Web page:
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First thing’s first.
This is a zero judgment zone.
It’s been years since I last saw her.
I can’t help but think about her putting my son to bed…
I can’t just betray my best friend.
F*ck what anyone says – I’m going after the best thing that’s ever happened to me and I’m not turning back.
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I stared at the papers on my desk, tapping my fingers. The days seemed to be getting longer and longer, and the last place I wanted to be was in my office not giving a crap about what was going on. I turned toward the computer and looked at the time, rolling my eyes. It was early, too early, which only meant it wasn’t time to leave yet. I knew it was a terrible state I was in, but it was what it was. I’d worked so hard for my company, but with everything that had happened over the past year, nothing seemed to matter anymore. I had turned into the guy I always pitied and never understood, and while that should have made me angry, it only made me more depressed.
I sighed, looking up at the open door, catching Inez, my assistant, staring at me from her desk. She raised an eyebrow and rubbed her face. She was staring at me again, something that had become a regular occurrence, especially since everything I didn’t do fell on her shoulders. I should have cared about that, but unfortunately I didn’t, which made it even more difficult for her to deal with. She tried to be understanding. She really did, but after a year, I couldn’t blame her for getting impatient.
A year—sheesh, I still couldn’t believe it had been that long since my lust for life had died out along with my deceased wife. The moment I’d heard the words that my wife was dead, everything inside of me had come to a screeching halt. There were too many surprises wrapped up in that one big event, and after that, I settled for going through the motions. The craziest part about it all? I was completely and totally aware it was happening, but I didn’t know how to stop doing it. I had even gotten to where my responses to my eight-year-old son, Cooper, were generic, by the book, and plain as day. We muddled through the evenings with the same robotic motions, pushing through the hours until I could finally lay my head in the bed, take a sleeping pill, and pass out, only to start completely over the next day. It was like a gray fog that followed me everywhere, sucking the color and shine from my existence.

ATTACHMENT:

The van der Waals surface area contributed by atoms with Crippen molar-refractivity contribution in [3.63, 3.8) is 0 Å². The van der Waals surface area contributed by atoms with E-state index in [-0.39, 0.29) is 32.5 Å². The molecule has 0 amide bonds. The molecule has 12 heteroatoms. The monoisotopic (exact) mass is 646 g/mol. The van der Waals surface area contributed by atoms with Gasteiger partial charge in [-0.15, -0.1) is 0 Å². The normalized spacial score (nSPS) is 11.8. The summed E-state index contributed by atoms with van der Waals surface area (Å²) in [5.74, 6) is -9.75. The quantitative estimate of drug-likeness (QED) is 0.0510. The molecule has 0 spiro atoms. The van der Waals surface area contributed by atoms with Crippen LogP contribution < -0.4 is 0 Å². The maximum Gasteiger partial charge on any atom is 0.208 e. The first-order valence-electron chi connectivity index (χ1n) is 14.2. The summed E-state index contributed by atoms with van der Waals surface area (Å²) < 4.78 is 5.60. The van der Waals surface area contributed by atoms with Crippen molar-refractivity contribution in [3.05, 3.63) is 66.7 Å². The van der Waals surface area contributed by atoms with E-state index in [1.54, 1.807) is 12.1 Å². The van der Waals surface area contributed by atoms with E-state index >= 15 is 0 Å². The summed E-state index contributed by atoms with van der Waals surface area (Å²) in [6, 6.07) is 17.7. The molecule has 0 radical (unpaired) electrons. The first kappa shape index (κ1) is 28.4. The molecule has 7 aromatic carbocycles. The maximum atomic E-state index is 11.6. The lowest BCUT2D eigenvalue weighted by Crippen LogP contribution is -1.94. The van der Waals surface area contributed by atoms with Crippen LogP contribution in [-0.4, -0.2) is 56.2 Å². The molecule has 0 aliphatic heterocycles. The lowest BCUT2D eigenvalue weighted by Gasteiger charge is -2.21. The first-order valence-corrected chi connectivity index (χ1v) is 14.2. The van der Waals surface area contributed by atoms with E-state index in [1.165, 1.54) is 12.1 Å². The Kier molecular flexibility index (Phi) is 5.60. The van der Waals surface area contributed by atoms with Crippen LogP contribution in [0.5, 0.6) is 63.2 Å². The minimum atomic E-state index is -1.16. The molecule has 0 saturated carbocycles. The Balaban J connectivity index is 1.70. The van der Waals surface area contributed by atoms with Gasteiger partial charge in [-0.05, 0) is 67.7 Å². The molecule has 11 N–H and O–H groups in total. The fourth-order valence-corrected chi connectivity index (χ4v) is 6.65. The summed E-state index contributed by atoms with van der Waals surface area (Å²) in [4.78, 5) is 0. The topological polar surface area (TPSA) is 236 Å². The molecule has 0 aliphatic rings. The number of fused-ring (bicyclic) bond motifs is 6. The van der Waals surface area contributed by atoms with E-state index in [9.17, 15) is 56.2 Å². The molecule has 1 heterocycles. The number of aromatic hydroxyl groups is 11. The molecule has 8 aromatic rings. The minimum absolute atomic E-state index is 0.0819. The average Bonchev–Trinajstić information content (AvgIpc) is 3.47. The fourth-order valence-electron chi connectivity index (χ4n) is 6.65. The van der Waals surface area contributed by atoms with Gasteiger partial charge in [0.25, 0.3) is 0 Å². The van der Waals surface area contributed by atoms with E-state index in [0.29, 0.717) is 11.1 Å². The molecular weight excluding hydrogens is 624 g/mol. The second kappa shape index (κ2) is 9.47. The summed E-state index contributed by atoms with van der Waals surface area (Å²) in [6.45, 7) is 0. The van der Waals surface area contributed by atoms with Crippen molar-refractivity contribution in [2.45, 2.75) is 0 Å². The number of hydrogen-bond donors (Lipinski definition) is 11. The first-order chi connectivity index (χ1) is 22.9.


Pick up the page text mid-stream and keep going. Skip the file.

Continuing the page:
Inez wasn’t the only one to notice. It was noticeable to everyone who knew me, especially Cooper. Every day, he watched me walk out of the bedroom in silence, grab my coffee, take a sip, fix something for breakfast for him, and then disappear until I was ready for work. Every day Cooper would sit there, waiting for me to say anything, do anything that would show I was still in there, but it never happened. He would leave for school in the same silence that we started the day with, and that would pick up when I got him from school that afternoon. I loved my son, but I didn’t see the point in being that wild and crazy, happy man anymore. And I knew that made me a shitty father.
Cooper was his mother’s son. He loved everything about her, acted like her, thought like her, and to be honest, had very little in common with me besides being the little boy I loved. We had done things as a family and it was always great, but once his mother was gone, there was no bridge for us, especially since I couldn’t seem to get my head screwed on straight to save my own life. I was starting to think this was just how it was going to be from here on out.
My thoughts were disrupted by the sound of Inez clearing her throat. I looked up, realizing she had come into the office, and I hadn’t even seen her do it. She had one eyebrow raised and my cell phone in her hand, offering it to me. I didn’t want to talk to anyone, but I took it, knowing there was no way she was going to let it go. I glanced down at the screen and sighed. It was my best friend, Hollis. We had grown up together, been inseparable for years, and despite that I’d moved all the way across the country to Boston, he remained a staple in my life. He had been a huge influence in my relationship with my wife and was the best man at my wedding. Hit pretty hard by the news of her death as well, he’d been trying to get me back on my feet ever since. The grief and the heartbreak coupled together, though, were almost too much to bear, even with his constant support.
“Hey, Hollis,” I said, trying to sound like I was busy.
“Don’t act like you were busy,” he chastised. “You know you were sitting there staring off into space, drumming your fingers on your desk.”